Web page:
UnitedHealthcare has removed the requirement to submit a pathology report to obtain coverage for trastuzumab. This change is effective for claims submitted after January 1, 2009. Herceptin claims that were submitted in 2008 that are pending payment will require the submission of the pathology report showing over expression of the HER2 gene. The pathology reports should be faxed to (915) 231-1970 and you should use the dedicated fax cover sheet.
Herceptin claims submitted after January 1, 2009, will continue to be subjected to two reimbursement policies that may impact the reimbursement: the National Comprehensive Cancer Network (NCCN) policy and the Maximum Dosage Edit policy. Both of these policies address Herceptin claims and are posted on the unitedhealthcareonline web site.
UnitedHealthcare launched the Herceptin policy requiring submission of pathology reports in early 2006 based on an audit showing that 12 percent of the patients being treated with trastuzumab did not have over-expression of the HER2 gene. Our last audit in September 2008, demonstrated that less than 1 percent of the submissions failed to show over- expression.
Our medical policy hasn\’t changed – treatment of patients with under-expression is still inappropriate. We believe the recent audit demonstrates that this quality parameter is being followed and no longer requires the quality check.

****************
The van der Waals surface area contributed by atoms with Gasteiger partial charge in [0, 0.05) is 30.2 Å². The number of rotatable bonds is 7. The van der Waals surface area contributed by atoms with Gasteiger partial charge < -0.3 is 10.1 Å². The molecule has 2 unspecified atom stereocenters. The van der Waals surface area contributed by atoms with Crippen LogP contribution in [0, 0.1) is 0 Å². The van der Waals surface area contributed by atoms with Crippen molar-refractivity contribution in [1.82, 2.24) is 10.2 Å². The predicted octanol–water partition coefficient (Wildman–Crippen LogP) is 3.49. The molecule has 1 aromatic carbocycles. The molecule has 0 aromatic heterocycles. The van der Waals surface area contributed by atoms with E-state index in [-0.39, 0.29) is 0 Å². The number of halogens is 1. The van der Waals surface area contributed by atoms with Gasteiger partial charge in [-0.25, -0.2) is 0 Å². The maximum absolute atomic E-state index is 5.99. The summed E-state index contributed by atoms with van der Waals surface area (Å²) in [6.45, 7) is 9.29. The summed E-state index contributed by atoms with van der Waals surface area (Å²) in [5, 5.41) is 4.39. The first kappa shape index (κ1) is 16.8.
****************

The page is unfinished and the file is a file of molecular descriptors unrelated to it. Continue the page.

There are other critical issues with HER2 gene expression testing. Studies show that concordance between local laboratories and a central laboratory with quality controls can be poor.*
The College of American Pathology has established accreditation for HER2 gene testing, but participation in the accreditation process is voluntary.
UnitedHealthcare contracts with two national laboratories that meet the ASCO / CAP guideline recommendations and proficiency testing for HER2, Genezyme and Laboratory Corporation of America (LabCorp). We encourage the use of laboratories that meet these standards. If you don\’t know the accreditation status of your current lab for HER2, we would encourage retesting, or a second opinion, from either of these laboratories for your patients who are UnitedHealthcare enrollees.
*Reddy et al, Clin Breast Ca, 2006: 153-157